18 November 2019
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Rents rise as investors exit

John McGrath
14 May 2019

There has been a seasonally strong increase in weekly rents across the country this year, with CoreLogic’s first Quarterly Rental Review for 2019 showing rents have gone up in every capital city bar Darwin, as well as many regional areas over the first quarter.

National weekly rents rose by 1% between January and March, which was the highest increase in 12 months. Hobart led the pack with an increase of +3.6% over the quarter, following by Perth (+1.8%) and Canberra (+1.5%). Darwin’s rents fell only slightly by -0.3%.

This result hints that the rental market might be tightening as less investor activity across the country starts to have an impact. Investor activity has decreased due to lending restrictions.

Initially, lending restrictions were only targeted at investors. In 2014, APRA introduced a limit on how many new investor loans banks could issue, followed by a second measure in 2017 limiting interest-only terms (preferred by investors) on new loans.

(Since then, the Royal Commission has led to increased credit caution across all lenders for all types of borrowers, so both investors and owner occupiers are now affected.)

As a result, investors have steadily left the property market. Latest ABS figures published by CoreLogic show investor activity has fallen to 18.2% nationally, well down from 30% in 2014 and well below the decade average of 25%.

As a consequence, it appears that rents are starting to rise. Less investor activity means less supply of rentals to provide homes for the 30% of our growing population that either chooses or is forced (out of financial circumstance) to rent.

Here are the figures from CoreLogic.

Rents rise in 2019


Median rent: $582 per week

Rents up +0.5% in March 2019 quarter

Rents down -3.1% over the year


Median rent: $550 per week

Rents up +1.5% in March 2019 quarter

Rents up +3.6% over the year


Median rent: $454 per week

Rents up +1% in March 2019 quarter

Rents up +2.1% over the year


Median rent: $436 per week

Rents up +0.8% in March 2019 quarter

Rents up +1.4% over the year


Median rent: $385 per week

Rents up +1.8% in March 2019 quarter

Rents up +2.1% over the year


Median rent: $386 per week

Rents up +0.8% in March 2019 quarter

Rents up +1.2% over the year


Median rent: $453 per week

Rents up +3.6% in March 2019 quarter

Rents up +5.4% over the year


Median rent: $458 per week

Rents down -0.3% in March 2019 quarter

Rents down -5.7% over the year

Source: CoreLogic Quarterly Rental Review, March 2019

What’s happening now is a precursor to what we can expect there are changes to negative gearing post the federal election.

Should negative gearing be removed for anyone purchasing an established property for investment after January 1, 2020, we will see a further decline in investor activity. That means softer sale prices, particularly for apartments; and rising rents.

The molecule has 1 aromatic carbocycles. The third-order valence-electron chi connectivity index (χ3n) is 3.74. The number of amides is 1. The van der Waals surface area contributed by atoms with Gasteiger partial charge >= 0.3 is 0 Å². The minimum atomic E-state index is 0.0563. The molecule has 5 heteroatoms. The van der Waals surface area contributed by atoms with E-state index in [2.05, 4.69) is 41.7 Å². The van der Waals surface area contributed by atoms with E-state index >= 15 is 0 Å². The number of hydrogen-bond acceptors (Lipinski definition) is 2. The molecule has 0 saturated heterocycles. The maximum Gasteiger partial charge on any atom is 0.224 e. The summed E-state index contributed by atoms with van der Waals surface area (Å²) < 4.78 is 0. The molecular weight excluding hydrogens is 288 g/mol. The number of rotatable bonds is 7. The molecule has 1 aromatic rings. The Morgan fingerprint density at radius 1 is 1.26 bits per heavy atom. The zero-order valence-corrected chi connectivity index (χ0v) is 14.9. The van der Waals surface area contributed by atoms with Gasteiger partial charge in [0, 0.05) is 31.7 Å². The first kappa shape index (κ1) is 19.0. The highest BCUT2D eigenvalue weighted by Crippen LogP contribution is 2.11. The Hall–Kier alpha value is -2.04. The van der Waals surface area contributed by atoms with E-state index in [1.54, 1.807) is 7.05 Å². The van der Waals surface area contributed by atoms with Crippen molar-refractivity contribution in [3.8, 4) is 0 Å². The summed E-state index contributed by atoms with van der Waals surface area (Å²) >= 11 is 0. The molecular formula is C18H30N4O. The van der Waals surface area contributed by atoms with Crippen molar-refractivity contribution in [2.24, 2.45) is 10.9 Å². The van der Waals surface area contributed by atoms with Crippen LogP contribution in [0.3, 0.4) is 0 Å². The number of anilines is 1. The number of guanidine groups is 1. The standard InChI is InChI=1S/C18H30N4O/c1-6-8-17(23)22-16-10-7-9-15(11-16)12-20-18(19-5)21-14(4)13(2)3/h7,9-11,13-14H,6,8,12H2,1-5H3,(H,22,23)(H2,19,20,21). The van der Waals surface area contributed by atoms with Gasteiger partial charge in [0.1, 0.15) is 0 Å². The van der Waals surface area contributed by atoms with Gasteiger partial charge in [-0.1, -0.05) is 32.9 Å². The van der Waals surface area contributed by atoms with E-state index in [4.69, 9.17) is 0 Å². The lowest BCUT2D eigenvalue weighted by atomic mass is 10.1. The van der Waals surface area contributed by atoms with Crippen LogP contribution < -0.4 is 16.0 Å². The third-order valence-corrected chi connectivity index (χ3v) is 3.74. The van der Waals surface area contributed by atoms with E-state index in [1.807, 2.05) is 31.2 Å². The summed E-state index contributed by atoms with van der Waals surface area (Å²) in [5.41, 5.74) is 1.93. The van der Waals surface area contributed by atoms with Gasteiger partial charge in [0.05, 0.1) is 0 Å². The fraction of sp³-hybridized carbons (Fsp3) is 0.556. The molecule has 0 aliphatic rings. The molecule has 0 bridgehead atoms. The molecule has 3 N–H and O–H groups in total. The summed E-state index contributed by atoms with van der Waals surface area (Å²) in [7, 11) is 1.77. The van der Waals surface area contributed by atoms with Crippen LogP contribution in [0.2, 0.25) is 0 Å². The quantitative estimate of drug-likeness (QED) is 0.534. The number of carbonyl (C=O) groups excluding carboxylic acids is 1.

There will be a big impact in Sydney and Melbourne especially, where property values make it almost impossible for many borrowers to invest with neutral or positive cash flow.

Negative gearing is a tax benefit that investors get to help them manage losses each year. But it does encourage increasing rental housing stock to serve a continually increasing population.

Other options that require less capital are likely to become much more appealing to future investors. While they flock to shares, bonds or managed funds, we will lose valuable rental housing. That means renters – the young and/or lower to middle income earners will pay the real price for this policy.  

Of course, rising rents have a flipside. It might be bad news for tenants but obviously great news for existing landlords.

The Quarterly Rental Review revealed a national gross rental yield of 4.1% for the first quarter of this year, compared to 3.95% in the December quarter and 3.77% a year ago. This is the highest national yield recorded since May 2015.

Across the combined capitals, the average rental yield is up from 3.5% a year ago to 3.8% today. Regional yields are much higher at 5.1%, up from 4.9% a year ago.

Nationally, the median rent is $436 per week. The combined capital city median is $465 and the regional median is $378.  Sydney is the most expensive at $582 per week.

While investor activity has been declining, first home buying has been picking up with more than 110,000 young Australians buying their first homes in 2018.

Various stamp duty savings across the states and the national super saver scheme have led to the highest number of first home purchases since 2010.

There is now a proposal on both sides of politics to fund a new national equity scheme that would allow first home buyers to buy their first property with just a 5% deposit, subject to property price caps on a region-by-region basis.

It seems to me that rising rents plus more government assistance for young buyers should further boost first home buying activity across the country.

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